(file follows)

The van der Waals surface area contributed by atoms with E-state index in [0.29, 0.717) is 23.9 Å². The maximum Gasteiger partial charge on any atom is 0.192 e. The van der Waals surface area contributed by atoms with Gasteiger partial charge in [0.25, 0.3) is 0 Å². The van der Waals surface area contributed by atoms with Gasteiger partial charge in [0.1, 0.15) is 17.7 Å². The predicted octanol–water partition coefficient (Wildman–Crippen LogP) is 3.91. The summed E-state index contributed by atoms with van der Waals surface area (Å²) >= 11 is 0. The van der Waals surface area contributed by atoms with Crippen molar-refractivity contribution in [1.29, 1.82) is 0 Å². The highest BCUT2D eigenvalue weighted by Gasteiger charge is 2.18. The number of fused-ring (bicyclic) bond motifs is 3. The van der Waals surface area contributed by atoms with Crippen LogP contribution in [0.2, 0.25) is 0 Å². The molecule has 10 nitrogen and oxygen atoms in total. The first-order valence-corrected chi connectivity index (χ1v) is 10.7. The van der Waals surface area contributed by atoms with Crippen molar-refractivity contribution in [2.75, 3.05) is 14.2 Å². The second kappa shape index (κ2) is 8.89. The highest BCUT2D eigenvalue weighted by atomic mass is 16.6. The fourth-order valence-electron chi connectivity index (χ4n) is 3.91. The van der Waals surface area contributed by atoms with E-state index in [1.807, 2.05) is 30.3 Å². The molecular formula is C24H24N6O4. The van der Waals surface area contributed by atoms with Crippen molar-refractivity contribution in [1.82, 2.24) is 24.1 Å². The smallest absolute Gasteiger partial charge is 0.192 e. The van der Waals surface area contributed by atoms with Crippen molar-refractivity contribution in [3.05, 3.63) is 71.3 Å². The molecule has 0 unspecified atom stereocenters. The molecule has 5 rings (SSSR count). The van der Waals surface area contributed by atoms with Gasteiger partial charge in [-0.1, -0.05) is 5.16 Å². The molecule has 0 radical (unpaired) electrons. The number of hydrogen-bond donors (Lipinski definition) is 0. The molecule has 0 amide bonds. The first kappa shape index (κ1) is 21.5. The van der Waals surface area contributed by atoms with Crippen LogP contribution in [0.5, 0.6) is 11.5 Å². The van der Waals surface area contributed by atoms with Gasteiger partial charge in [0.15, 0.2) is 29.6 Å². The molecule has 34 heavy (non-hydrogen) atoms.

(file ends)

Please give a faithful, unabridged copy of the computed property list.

The van der Waals surface area contributed by atoms with E-state index in [0.29, 0.717) is 23.9 Å². The maximum Gasteiger partial charge on any atom is 0.192 e. The van der Waals surface area contributed by atoms with Gasteiger partial charge in [0.25, 0.3) is 0 Å². The van der Waals surface area contributed by atoms with Gasteiger partial charge in [0.1, 0.15) is 17.7 Å². The predicted octanol–water partition coefficient (Wildman–Crippen LogP) is 3.91. The summed E-state index contributed by atoms with van der Waals surface area (Å²) >= 11 is 0. The van der Waals surface area contributed by atoms with Crippen molar-refractivity contribution in [1.29, 1.82) is 0 Å². The highest BCUT2D eigenvalue weighted by Gasteiger charge is 2.18. The number of fused-ring (bicyclic) bond motifs is 3. The van der Waals surface area contributed by atoms with Crippen LogP contribution in [0.2, 0.25) is 0 Å². The molecule has 10 nitrogen and oxygen atoms in total. The first-order valence-corrected chi connectivity index (χ1v) is 10.7. The van der Waals surface area contributed by atoms with Crippen molar-refractivity contribution in [2.75, 3.05) is 14.2 Å². The second kappa shape index (κ2) is 8.89. The highest BCUT2D eigenvalue weighted by atomic mass is 16.6. The fourth-order valence-electron chi connectivity index (χ4n) is 3.91. The van der Waals surface area contributed by atoms with E-state index in [1.807, 2.05) is 30.3 Å². The molecular formula is C24H24N6O4. The van der Waals surface area contributed by atoms with Crippen molar-refractivity contribution in [1.82, 2.24) is 24.1 Å². The smallest absolute Gasteiger partial charge is 0.192 e. The van der Waals surface area contributed by atoms with Crippen molar-refractivity contribution in [3.05, 3.63) is 71.3 Å². The molecule has 0 unspecified atom stereocenters. The molecule has 5 rings (SSSR count). The van der Waals surface area contributed by atoms with Gasteiger partial charge in [-0.1, -0.05) is 5.16 Å². The molecule has 0 radical (unpaired) electrons. The number of hydrogen-bond donors (Lipinski definition) is 0. The molecule has 0 amide bonds. The first kappa shape index (κ1) is 21.5. The van der Waals surface area contributed by atoms with Crippen LogP contribution in [0.5, 0.6) is 11.5 Å². The van der Waals surface area contributed by atoms with Gasteiger partial charge in [0.15, 0.2) is 29.6 Å². The molecule has 34 heavy (non-hydrogen) atoms.